- Poster presentation
- Open Access
Association between HLA-B*1502 allele and aromatic antiepileptic drugs-induced hypersensitivity syndrome reactions and the HLA-B*15:02 pharmacogenetics screening in autistic spectrum disorder
© Sukasem et al; licensee BioMed Central Ltd. 2014
- Published: 18 July 2014
- Autistic Spectrum Disorder
- Autistic Child
Some autistic children also have symptoms of depression, anxiety or obsessive-compulsive disorder (OCD). Aromatic anti-epileptic drugs (AEDs) may be used as a mood-stabilizing medication to treat these symptoms, including carbamazepine (CBZ), oxcarbazepine (OX-CBZ), and lamotrigene (LMG). Moreover, one in every four autistic spectrum disorder children have seizures, the use of AED becomes imperative in managing symptoms. Previous studies found a strong association between HLA-B*1502 and carbamazepine (CBZ)-induced cutaneous adverse reactions in Thai epileptic patients. This study aimed to identify whether HLA-B*1502 is associated with AEDs-induced hypersensitivity syndrome (HSS) reactions and also determine the frequency of HLA-B*15:02 in autistic spectrum disorder (ASD) in Thailand. In this study, patients that developed fever and cutaneous eruptions in the presence or absence of organ involvement with exposure to carbamazepine (CBZ), phenytoin (PHY), or lamotrigine (LTG) were enrolled. HLA-B* 15:02 was then determined in 21 patients with AED-induced HSS (6 with CBZ-HSS, 4 PHY-HSS patients and 11 LTG-HSS patients and 292 children with ASD. HLA-B genotyping using PCR-SSOP methods was performed. HLA-B*15:02 was observed with HSS-induced by AEDs, which included carbamazepine (n=4; 66.7%), phenytoin (n=2; 50%), and lamotrigine (n=3; 27%). In addition, the allele frequencies of HLA-B*15:02 in ASD was 14.72% (43/292). HSS-induced by CBZ, PHY and LMG is strongly, moderately and slightly associated with HLA-B*15:02 in Thai patients, respectively. Our findings suggest that HLA-B*15:02 testing before AED therapy would be effective at risk of hypersensitivity and applicable to ASD populations providing hope for prevention in the future.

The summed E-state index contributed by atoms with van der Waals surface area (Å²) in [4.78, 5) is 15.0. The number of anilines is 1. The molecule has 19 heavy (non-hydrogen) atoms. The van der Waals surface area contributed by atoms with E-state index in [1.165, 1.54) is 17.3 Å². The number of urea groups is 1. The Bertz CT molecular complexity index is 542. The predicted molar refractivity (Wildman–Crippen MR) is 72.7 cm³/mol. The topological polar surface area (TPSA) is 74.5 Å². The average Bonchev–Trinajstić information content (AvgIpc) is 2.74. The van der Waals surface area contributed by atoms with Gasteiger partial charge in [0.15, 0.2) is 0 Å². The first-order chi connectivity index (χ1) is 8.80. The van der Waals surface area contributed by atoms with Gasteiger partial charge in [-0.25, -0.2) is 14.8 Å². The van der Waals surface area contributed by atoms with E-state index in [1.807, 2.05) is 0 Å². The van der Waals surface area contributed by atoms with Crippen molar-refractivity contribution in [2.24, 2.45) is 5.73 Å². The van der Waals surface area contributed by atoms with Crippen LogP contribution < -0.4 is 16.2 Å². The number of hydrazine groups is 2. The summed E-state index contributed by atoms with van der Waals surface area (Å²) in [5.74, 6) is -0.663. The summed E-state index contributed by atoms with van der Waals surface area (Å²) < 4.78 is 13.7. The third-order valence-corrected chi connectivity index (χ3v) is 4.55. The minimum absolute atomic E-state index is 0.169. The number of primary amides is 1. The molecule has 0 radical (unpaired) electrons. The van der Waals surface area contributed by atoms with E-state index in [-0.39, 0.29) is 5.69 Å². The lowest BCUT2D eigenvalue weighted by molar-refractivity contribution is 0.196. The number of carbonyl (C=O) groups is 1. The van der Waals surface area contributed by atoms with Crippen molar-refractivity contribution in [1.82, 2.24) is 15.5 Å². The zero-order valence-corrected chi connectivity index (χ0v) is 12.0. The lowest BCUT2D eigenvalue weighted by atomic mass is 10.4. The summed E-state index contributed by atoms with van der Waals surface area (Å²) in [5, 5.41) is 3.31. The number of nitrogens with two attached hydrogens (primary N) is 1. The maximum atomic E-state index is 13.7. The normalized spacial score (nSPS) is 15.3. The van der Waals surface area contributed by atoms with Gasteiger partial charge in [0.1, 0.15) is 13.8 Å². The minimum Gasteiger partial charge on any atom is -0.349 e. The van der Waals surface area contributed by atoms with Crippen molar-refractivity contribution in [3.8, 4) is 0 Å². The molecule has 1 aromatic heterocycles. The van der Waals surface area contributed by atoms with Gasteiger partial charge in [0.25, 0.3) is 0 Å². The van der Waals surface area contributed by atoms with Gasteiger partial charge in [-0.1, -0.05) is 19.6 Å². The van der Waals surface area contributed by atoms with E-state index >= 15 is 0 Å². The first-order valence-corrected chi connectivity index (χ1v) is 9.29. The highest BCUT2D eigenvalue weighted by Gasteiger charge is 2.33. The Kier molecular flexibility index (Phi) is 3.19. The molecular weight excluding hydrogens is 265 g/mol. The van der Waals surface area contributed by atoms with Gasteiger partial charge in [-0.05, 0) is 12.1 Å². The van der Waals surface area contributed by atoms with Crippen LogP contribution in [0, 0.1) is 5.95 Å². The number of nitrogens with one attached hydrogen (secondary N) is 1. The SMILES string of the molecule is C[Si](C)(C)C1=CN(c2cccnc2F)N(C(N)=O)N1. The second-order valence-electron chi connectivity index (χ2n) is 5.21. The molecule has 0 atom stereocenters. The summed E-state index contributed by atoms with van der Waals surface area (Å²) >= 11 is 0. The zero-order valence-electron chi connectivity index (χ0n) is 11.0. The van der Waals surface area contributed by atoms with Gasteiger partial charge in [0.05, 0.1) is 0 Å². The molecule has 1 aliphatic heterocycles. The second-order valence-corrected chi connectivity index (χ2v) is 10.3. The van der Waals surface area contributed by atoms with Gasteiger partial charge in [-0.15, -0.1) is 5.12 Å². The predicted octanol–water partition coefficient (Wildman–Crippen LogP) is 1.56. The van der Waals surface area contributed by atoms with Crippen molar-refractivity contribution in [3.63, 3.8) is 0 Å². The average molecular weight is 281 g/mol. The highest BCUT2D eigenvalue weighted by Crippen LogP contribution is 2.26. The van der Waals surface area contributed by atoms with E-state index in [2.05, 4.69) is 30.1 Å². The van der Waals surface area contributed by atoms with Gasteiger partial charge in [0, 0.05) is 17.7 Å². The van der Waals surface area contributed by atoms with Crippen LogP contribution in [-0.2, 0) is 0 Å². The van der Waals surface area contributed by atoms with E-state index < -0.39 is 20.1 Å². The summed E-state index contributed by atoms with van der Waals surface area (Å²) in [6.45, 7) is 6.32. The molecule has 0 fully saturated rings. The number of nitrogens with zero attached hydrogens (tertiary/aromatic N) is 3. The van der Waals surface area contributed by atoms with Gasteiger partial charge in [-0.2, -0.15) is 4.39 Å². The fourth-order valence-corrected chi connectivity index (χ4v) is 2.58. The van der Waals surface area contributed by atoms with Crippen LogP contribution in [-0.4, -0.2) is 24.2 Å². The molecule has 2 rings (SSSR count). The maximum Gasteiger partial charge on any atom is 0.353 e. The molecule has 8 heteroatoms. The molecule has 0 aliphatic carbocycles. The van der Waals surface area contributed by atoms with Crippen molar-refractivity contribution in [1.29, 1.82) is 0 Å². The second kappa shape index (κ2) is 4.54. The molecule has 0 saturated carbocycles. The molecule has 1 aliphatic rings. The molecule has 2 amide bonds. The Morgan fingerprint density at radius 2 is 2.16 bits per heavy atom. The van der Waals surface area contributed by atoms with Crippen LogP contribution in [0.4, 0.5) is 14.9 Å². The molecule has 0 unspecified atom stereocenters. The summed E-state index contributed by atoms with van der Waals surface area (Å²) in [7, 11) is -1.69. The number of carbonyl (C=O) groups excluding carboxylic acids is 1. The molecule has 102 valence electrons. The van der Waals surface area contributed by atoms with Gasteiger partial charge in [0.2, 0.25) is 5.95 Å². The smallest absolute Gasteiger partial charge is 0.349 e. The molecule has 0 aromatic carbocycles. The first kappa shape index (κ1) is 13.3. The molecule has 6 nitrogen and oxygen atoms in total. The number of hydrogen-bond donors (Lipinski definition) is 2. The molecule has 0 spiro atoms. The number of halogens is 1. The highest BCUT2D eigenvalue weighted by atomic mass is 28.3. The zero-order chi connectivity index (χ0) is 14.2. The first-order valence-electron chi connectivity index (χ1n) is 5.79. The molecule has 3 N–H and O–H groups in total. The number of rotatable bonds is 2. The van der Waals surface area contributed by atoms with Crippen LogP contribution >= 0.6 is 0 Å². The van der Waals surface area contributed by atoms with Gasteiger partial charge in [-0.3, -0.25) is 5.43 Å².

This article is published under license to BioMed Central Ltd. This is an Open Access article distributed under the terms of the Creative Commons Attribution License (http://creativecommons.org/licenses/by/4.0), which permits unrestricted use, distribution, and reproduction in any medium, provided the original work is properly cited. The Creative Commons Public Domain Dedication waiver (http://creativecommons.org/publicdomain/zero/1.0/) applies to the data made available in this article, unless otherwise stated.